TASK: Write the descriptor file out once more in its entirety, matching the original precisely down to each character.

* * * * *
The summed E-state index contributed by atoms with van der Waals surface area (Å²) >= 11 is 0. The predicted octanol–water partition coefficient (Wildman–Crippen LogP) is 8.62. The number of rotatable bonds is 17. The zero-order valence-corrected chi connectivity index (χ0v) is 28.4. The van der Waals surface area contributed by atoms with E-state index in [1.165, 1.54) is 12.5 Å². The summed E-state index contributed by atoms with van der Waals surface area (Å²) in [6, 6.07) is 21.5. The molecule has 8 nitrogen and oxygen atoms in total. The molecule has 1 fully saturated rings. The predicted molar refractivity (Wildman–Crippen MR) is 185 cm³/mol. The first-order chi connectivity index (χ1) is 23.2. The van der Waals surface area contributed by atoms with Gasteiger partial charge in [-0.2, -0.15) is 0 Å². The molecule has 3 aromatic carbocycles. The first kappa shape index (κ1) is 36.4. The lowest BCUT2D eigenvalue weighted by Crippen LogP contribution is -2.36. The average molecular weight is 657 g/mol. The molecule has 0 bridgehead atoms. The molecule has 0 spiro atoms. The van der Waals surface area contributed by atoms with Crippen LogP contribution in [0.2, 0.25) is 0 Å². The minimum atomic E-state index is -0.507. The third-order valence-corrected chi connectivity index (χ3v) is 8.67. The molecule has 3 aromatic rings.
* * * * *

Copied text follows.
The summed E-state index contributed by atoms with van der Waals surface area (Å²) >= 11 is 0. The predicted octanol–water partition coefficient (Wildman–Crippen LogP) is 8.62. The number of rotatable bonds is 17. The zero-order valence-corrected chi connectivity index (χ0v) is 28.4. The van der Waals surface area contributed by atoms with E-state index in [1.165, 1.54) is 12.5 Å². The summed E-state index contributed by atoms with van der Waals surface area (Å²) in [6, 6.07) is 21.5. The molecule has 8 nitrogen and oxygen atoms in total. The molecule has 1 fully saturated rings. The predicted molar refractivity (Wildman–Crippen MR) is 185 cm³/mol. The first-order chi connectivity index (χ1) is 23.2. The van der Waals surface area contributed by atoms with Gasteiger partial charge in [-0.2, -0.15) is 0 Å². The molecule has 3 aromatic carbocycles. The first kappa shape index (κ1) is 36.4. The lowest BCUT2D eigenvalue weighted by Crippen LogP contribution is -2.36. The average molecular weight is 657 g/mol. The molecule has 0 bridgehead atoms. The molecule has 0 spiro atoms. The van der Waals surface area contributed by atoms with Crippen LogP contribution in [0.2, 0.25) is 0 Å². The minimum atomic E-state index is -0.507. The third-order valence-corrected chi connectivity index (χ3v) is 8.67. The molecule has 3 aromatic rings.